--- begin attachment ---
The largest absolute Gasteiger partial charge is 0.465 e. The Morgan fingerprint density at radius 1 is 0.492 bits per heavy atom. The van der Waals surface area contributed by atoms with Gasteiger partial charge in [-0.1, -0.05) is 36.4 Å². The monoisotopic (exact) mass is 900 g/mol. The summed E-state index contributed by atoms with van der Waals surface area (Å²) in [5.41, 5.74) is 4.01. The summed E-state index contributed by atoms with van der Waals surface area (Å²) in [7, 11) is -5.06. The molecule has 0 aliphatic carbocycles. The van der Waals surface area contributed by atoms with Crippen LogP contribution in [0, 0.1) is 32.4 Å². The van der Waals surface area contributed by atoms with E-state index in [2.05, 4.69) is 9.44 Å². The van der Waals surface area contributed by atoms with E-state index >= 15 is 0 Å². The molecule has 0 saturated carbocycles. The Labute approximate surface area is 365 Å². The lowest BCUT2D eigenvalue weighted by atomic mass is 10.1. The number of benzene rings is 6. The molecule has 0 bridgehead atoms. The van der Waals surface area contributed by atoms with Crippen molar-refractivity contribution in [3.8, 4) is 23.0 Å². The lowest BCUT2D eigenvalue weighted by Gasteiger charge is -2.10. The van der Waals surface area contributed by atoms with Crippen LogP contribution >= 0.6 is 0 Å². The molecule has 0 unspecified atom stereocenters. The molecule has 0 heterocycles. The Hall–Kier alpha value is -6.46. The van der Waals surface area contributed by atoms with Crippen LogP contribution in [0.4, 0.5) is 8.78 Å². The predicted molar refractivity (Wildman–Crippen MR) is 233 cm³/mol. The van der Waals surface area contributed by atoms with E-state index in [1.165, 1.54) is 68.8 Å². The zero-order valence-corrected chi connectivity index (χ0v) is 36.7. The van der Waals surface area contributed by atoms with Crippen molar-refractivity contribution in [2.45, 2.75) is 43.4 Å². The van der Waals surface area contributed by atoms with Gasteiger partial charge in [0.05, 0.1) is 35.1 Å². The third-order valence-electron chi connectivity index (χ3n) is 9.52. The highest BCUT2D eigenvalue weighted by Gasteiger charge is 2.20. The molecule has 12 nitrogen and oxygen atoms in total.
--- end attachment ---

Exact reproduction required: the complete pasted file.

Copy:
The largest absolute Gasteiger partial charge is 0.465 e. The Morgan fingerprint density at radius 1 is 0.492 bits per heavy atom. The van der Waals surface area contributed by atoms with Gasteiger partial charge in [-0.1, -0.05) is 36.4 Å². The monoisotopic (exact) mass is 900 g/mol. The summed E-state index contributed by atoms with van der Waals surface area (Å²) in [5.41, 5.74) is 4.01. The summed E-state index contributed by atoms with van der Waals surface area (Å²) in [7, 11) is -5.06. The molecule has 0 aliphatic carbocycles. The van der Waals surface area contributed by atoms with Crippen LogP contribution in [0, 0.1) is 32.4 Å². The van der Waals surface area contributed by atoms with E-state index in [2.05, 4.69) is 9.44 Å². The van der Waals surface area contributed by atoms with E-state index >= 15 is 0 Å². The molecule has 0 saturated carbocycles. The Labute approximate surface area is 365 Å². The lowest BCUT2D eigenvalue weighted by atomic mass is 10.1. The number of benzene rings is 6. The molecule has 0 bridgehead atoms. The van der Waals surface area contributed by atoms with Crippen molar-refractivity contribution in [3.8, 4) is 23.0 Å². The lowest BCUT2D eigenvalue weighted by Gasteiger charge is -2.10. The van der Waals surface area contributed by atoms with Crippen LogP contribution >= 0.6 is 0 Å². The molecule has 0 unspecified atom stereocenters. The molecule has 0 heterocycles. The Hall–Kier alpha value is -6.46. The van der Waals surface area contributed by atoms with Crippen LogP contribution in [0.4, 0.5) is 8.78 Å². The predicted molar refractivity (Wildman–Crippen MR) is 233 cm³/mol. The van der Waals surface area contributed by atoms with E-state index in [1.165, 1.54) is 68.8 Å². The zero-order valence-corrected chi connectivity index (χ0v) is 36.7. The van der Waals surface area contributed by atoms with Crippen molar-refractivity contribution in [2.45, 2.75) is 43.4 Å². The van der Waals surface area contributed by atoms with Gasteiger partial charge in [0.05, 0.1) is 35.1 Å². The third-order valence-electron chi connectivity index (χ3n) is 9.52. The highest BCUT2D eigenvalue weighted by Gasteiger charge is 2.20. The molecule has 12 nitrogen and oxygen atoms in total.